Raise and Shine



The Children’s Hospital of Pittsburgh is the only hospital in southwestern Pennsylvania dedicated to the care of infants and adolescents. It is generally considered to be one of the top children’s hospitals in the nation, too. Like most such university-affiliated hospitals, you’ll find an emergency room, research labs, and various different departments and specialties. You’ll also likely find a handful of other services and vendors, such as gift shops so one can buy a care package for a patient, a cafeteria for staff and visitors alike, and, until his retirement late last year, the shoe-shining station of Albert Lexie. For $5 plus an optional tip, Lexie would make your shoes look close to new.

And then he’d become a hero to the children in the hospital.

For more than 30 years, Lexie, now in his early 70s, commuted to the hospital twice a week. His 90-minute trek from his home thirty miles south of the city seemed excessive for a man who, ultimately, shined shoes, but he quickly became an institution unto himself. The shy, affable man showed his gratitude for the opportunity not only by showing up to the only job he ever held, but by doing something many of us would consider unfathomable. He donated all of his tips — all the money he made above and beyond the $5 shoe shine itself — to the hospital, to be used for children who cannot otherwise afford treatment.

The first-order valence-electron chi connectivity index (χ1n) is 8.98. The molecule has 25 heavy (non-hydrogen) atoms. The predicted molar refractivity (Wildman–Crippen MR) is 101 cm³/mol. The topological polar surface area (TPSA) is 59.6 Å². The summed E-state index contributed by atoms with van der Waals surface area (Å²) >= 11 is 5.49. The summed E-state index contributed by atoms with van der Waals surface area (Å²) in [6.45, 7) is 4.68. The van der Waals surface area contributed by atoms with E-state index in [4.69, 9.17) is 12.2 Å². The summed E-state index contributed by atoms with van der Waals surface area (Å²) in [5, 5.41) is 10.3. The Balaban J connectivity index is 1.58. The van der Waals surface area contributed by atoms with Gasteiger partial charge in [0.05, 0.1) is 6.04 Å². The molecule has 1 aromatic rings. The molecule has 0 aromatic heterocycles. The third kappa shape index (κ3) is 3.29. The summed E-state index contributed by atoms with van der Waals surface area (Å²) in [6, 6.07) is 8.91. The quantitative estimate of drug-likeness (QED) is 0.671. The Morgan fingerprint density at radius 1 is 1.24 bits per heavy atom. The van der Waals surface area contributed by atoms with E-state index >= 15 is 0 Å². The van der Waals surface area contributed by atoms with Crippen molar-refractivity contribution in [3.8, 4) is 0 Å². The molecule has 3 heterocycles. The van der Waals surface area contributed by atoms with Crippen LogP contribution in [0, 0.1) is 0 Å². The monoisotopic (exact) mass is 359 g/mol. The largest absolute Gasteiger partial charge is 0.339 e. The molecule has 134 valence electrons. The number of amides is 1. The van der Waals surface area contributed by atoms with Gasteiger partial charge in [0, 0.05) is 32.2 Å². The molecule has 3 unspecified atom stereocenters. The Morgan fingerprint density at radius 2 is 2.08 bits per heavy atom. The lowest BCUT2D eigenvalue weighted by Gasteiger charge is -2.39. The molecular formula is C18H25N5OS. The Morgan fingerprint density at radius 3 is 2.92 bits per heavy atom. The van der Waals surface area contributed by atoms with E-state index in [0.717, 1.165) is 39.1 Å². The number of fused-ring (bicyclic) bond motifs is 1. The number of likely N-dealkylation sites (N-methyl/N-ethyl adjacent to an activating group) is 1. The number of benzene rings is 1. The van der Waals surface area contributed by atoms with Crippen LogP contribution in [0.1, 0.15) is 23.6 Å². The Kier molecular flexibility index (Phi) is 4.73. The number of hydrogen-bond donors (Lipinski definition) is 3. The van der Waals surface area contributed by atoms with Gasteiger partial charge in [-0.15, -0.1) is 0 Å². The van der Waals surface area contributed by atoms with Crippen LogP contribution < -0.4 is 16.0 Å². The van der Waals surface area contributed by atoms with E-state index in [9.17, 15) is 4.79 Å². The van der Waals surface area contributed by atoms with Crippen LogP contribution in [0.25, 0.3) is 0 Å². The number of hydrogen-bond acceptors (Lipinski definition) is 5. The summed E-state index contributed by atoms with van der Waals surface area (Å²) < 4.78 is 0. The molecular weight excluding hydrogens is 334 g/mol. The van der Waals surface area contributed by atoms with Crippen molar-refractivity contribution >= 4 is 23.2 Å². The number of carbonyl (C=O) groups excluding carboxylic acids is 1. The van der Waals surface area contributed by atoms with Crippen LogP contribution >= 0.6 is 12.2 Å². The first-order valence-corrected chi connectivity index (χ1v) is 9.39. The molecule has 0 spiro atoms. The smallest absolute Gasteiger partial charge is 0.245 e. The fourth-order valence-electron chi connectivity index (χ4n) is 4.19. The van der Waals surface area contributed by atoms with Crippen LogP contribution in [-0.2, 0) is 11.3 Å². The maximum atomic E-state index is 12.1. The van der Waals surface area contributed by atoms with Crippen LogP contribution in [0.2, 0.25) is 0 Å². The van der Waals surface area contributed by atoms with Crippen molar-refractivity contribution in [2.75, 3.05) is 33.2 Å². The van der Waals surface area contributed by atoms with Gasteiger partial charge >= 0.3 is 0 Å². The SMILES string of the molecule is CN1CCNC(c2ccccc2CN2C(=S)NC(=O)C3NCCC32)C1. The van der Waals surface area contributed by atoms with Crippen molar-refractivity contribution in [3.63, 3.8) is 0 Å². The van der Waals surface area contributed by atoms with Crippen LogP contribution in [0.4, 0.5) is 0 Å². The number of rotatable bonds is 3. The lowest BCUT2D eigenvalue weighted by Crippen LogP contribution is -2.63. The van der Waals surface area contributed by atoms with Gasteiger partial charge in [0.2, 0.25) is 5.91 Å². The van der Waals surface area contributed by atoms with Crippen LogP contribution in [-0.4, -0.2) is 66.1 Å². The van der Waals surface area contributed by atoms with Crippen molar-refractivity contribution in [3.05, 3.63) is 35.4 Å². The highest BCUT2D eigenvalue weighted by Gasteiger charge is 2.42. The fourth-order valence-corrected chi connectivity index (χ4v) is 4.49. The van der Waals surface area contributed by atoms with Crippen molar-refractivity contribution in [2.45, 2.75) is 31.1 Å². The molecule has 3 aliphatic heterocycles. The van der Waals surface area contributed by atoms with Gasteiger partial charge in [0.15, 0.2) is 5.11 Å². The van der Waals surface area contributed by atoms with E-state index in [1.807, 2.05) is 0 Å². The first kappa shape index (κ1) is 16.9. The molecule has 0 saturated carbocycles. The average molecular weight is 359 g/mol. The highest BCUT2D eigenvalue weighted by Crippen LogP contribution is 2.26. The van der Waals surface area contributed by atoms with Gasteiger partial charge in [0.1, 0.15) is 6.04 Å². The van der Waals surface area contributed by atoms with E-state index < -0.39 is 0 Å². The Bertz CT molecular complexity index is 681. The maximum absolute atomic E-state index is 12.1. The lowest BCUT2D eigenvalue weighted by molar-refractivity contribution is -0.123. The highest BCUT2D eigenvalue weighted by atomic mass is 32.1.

Over his 30-plus year career, Lexie averaged a bit more than $10,000 in annual pay, before tips. His tips totaled over $200,000, constituting roughly one-third of his total compensation as a shoe-shiner, yet he donated every single dollar in tips to the hospital. He retired in December, 2013 and was honored by the hospital with a huge retirement party the following spring. (The image above is from that party.) And he’s gotten some national recognition, too. One example? The Foundation for a Better Life featured him in one of its billboards, seen here — and that was when he had “only” donated $100,000 in tips.

Bonus Fact: From 2003 until 2011, the President of Brazil was a man named Luiz Inácio Lula da Silva. While most modern politicians are well-educated, the same cannot be said for the man commonly called “Lula.” He was a grammar school dropout who shined shoes to earn money for his family starting at age 12, and never received any further formal education.

From the ArchivesThe First Photograph of a Person: It’s of someone getting his shoes shined.

Related: In 2012, the Children’s Hospital of Pittsburgh put together a biography of Albert Lexie; it’s hard to find but available here (but it’s not cheap, due to the rarity).